Lord Randolph Churchill

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The Right Honourable
Lord Randolph Churchill
Randolph Churchill in18830001.jpg
Chancellor of the Exchequer
In office
3 August 1886 – 22 December 1886
Prime Minister The Marquess of Salisbury
Preceded by William Vernon Harcourt
Succeeded by The Viscount Goschen
Leader of the House of Commons
In office
3 August 1886 – 14 January 1887
Prime Minister The Marquess of Salisbury
Preceded by William Ewart Gladstone
Succeeded by William Henry Smith
Secretary of State for India
In office
24 June 1885 – 28 January 1886
Prime Minister The Marquess of Salisbury
Preceded by The Earl of Kimberley
Succeeded by The Earl of Kimberley
Personal details
Born Randolph Henry Spencer-Churchill
13 February 1849
Belgravia, London, United Kingdom
Died 24 January 1895 (aged 45)
London, England, United Kingdom
Political party Conservative
Spouse(s) Jennie Jerome
Children Winston Churchill
John Churchill
Alma mater Merton College, Oxford
Profession Politician

Lord Randolph Henry Spencer-Churchill (13 February 1849 – 24 January 1895) was a British statesman. He was the third son of the 7th Duke of Marlborough, and his wife, Lady Frances Vane. He was the father of Winston Churchill, the future wartime Prime Minister, who wrote his father's first major biography.[1]

Early life

Churchill in the 1860s

He was born at 3 Wilton Terrace, Belgravia, London. He was at first privately educated, and later attended Tabor's Preparatory School, Cheam, London. In January 1863 he went to Eton College, where he remained until July 1865. He did not stand out either at academic work or sport while at Eton; his contemporaries describe him as a vivacious and rather unruly boy. In October 1867 he matriculated at Merton College, Oxford. He had a liking for sport, but was also an avid reader, and obtained a second-class degree in jurisprudence and modern history in 1870. In 1871, Churchill and his elder brother, George, were initiated into the rites of Freemasonry, as later his son Winston would be.[2] In 1874 he was elected to Parliament as Conservative member for Woodstock, Oxfordshire defeating George Brodrick, a Fellow, and afterwards Warden, of Merton College. His maiden speech, delivered in his first session, prompted compliments from Harcourt and Disraeli, who wrote to the Queen of Churchill's 'energy and natural flow'.

Influential marriage

Lord Randolph Churchill married Jennie Jerome, daughter of Leonard Jerome, of New York in the United States, on 15 April 1874. The couple had two sons:

In January 1875, Lord Randolph made a series of visits to his doctor, Oscar Clayton, for "an undisclosed ailment". Frank Harris later claimed that this was syphilis.[3] Recent suggestions presented by London's Churchill Centre and Museum call into question Harris's veracity and offering the alternative theory of a "left side brain tumour", that they claim the symptoms were more consistent with Churchill's observed afflictions. The Centre notes that "There is no indication that Lady Randolph or her sons were infected with syphilis. If it is accepted, as reported, that both boys were born prematurely, this was more likely to have been due to a weak opening to the womb than to the disease. If the boys were not born prematurely, that would cast even greater doubt on a diagnosis of syphilis. Neither son was born with the infections that resemble secondary syphilis, nor did they have late hereditary syphilis, commonest between the ages of 7 and 15, manifested by deafness, partial blindness and/or notched teeth."[4] Some sources[who?] claim that this is an attempt to sanitise the overall Churchill family memories and that Churchill did die from complications of syphilis, as attested to by Harris. At the period of Churchill's treatment, Dr Oscar Clayton was one of the leading specialists in the treatment of syphilis at his practice at 5, Harley Street, London.[4]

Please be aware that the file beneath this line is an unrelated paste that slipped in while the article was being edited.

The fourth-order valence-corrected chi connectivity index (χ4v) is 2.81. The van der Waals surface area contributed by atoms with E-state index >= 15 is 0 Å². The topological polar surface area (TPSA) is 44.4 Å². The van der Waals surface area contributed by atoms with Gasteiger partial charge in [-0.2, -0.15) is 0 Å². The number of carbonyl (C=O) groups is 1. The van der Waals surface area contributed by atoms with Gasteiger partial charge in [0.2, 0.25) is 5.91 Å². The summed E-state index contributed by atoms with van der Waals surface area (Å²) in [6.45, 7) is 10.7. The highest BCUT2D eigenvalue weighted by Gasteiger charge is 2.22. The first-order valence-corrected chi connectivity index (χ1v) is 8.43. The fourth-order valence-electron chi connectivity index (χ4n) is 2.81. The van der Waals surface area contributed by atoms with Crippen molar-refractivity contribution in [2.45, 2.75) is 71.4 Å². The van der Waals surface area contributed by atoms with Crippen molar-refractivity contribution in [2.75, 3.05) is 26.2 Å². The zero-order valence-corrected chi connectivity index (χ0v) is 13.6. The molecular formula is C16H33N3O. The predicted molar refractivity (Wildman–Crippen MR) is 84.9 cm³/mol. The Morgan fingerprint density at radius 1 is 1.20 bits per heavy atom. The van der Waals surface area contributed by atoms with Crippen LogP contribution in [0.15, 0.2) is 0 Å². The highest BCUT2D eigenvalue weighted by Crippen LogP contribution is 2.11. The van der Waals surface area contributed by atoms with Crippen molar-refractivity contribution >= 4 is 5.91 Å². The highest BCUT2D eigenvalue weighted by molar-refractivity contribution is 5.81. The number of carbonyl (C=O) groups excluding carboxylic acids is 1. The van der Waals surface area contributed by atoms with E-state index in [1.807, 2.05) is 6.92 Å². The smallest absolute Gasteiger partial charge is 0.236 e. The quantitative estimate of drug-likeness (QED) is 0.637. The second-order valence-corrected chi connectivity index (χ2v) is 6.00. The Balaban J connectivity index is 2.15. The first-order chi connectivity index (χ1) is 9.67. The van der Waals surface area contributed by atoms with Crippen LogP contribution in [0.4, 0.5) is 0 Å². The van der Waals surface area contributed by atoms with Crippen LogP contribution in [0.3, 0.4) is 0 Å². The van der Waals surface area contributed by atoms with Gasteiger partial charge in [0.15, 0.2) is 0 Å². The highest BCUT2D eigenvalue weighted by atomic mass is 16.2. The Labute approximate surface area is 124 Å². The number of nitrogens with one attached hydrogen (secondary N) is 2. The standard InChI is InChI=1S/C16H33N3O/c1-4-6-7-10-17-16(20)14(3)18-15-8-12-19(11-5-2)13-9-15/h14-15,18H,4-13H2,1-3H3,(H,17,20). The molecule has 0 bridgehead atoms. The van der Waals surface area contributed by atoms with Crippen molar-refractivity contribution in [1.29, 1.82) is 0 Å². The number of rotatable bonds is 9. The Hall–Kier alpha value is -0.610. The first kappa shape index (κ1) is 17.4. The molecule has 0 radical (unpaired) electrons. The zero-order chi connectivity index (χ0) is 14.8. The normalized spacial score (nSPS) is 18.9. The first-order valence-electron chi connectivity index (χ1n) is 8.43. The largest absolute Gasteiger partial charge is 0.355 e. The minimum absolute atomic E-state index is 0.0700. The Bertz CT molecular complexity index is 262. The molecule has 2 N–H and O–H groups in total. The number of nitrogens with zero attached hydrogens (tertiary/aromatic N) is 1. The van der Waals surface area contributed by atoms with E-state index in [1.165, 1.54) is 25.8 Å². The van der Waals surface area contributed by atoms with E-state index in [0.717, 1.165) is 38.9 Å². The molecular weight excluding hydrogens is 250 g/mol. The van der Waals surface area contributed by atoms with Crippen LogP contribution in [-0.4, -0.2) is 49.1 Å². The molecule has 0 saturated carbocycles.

The "Fourth Party"

"The Fourth Party"
Spencer-Churchill, Balfour, Drummond-Wolff and Gorst as caricatured by Spy (Leslie Ward) in Vanity Fair, December 1880

It was not until 1878 that he came to public notice as the exponent of independent Conservatism. He made a series of furious attacks on Sir Stafford Northcote, R. A. Cross, and other prominent members of the "old gang". George Sclater-Booth (afterwards 1st Baron Basing), President of the Local Government Board, was a specific target, and the minister's County Government Bill was fiercely denounced as the "crowning dishonour to Tory principles", and the "supreme violation of political honesty". Lord Randolph's attitude, and the vituperative fluency of his invective, made him a parliamentary figure of some importance before the dissolution of the 1874 parliament, though he was not yet taken quite seriously.